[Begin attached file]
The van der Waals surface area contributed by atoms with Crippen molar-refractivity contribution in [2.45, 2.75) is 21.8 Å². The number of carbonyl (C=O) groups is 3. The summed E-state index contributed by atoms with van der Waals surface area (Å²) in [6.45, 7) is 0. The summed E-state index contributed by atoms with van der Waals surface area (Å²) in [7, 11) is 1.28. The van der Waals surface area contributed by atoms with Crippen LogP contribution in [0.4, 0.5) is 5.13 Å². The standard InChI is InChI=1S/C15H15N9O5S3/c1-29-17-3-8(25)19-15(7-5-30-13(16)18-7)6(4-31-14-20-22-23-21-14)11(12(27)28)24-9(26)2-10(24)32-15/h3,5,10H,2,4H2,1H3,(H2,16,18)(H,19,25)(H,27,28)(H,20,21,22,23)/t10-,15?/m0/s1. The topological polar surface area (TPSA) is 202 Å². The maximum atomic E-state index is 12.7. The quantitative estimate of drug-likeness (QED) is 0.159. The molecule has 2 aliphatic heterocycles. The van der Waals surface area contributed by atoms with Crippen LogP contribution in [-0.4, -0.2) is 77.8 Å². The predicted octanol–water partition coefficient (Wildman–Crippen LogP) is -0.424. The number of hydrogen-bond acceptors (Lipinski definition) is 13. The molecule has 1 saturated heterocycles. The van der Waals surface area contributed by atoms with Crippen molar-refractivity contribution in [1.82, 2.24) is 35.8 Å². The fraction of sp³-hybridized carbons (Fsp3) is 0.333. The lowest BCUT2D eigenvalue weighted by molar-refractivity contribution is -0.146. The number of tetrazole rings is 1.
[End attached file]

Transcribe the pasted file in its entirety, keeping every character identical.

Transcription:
The van der Waals surface area contributed by atoms with Crippen molar-refractivity contribution in [2.45, 2.75) is 21.8 Å². The number of carbonyl (C=O) groups is 3. The summed E-state index contributed by atoms with van der Waals surface area (Å²) in [6.45, 7) is 0. The summed E-state index contributed by atoms with van der Waals surface area (Å²) in [7, 11) is 1.28. The van der Waals surface area contributed by atoms with Crippen LogP contribution in [0.4, 0.5) is 5.13 Å². The standard InChI is InChI=1S/C15H15N9O5S3/c1-29-17-3-8(25)19-15(7-5-30-13(16)18-7)6(4-31-14-20-22-23-21-14)11(12(27)28)24-9(26)2-10(24)32-15/h3,5,10H,2,4H2,1H3,(H2,16,18)(H,19,25)(H,27,28)(H,20,21,22,23)/t10-,15?/m0/s1. The topological polar surface area (TPSA) is 202 Å². The maximum atomic E-state index is 12.7. The quantitative estimate of drug-likeness (QED) is 0.159. The molecule has 2 aliphatic heterocycles. The van der Waals surface area contributed by atoms with Crippen LogP contribution in [-0.4, -0.2) is 77.8 Å². The predicted octanol–water partition coefficient (Wildman–Crippen LogP) is -0.424. The number of hydrogen-bond acceptors (Lipinski definition) is 13. The molecule has 1 saturated heterocycles. The van der Waals surface area contributed by atoms with Crippen molar-refractivity contribution in [1.82, 2.24) is 35.8 Å². The fraction of sp³-hybridized carbons (Fsp3) is 0.333. The lowest BCUT2D eigenvalue weighted by molar-refractivity contribution is -0.146. The number of tetrazole rings is 1.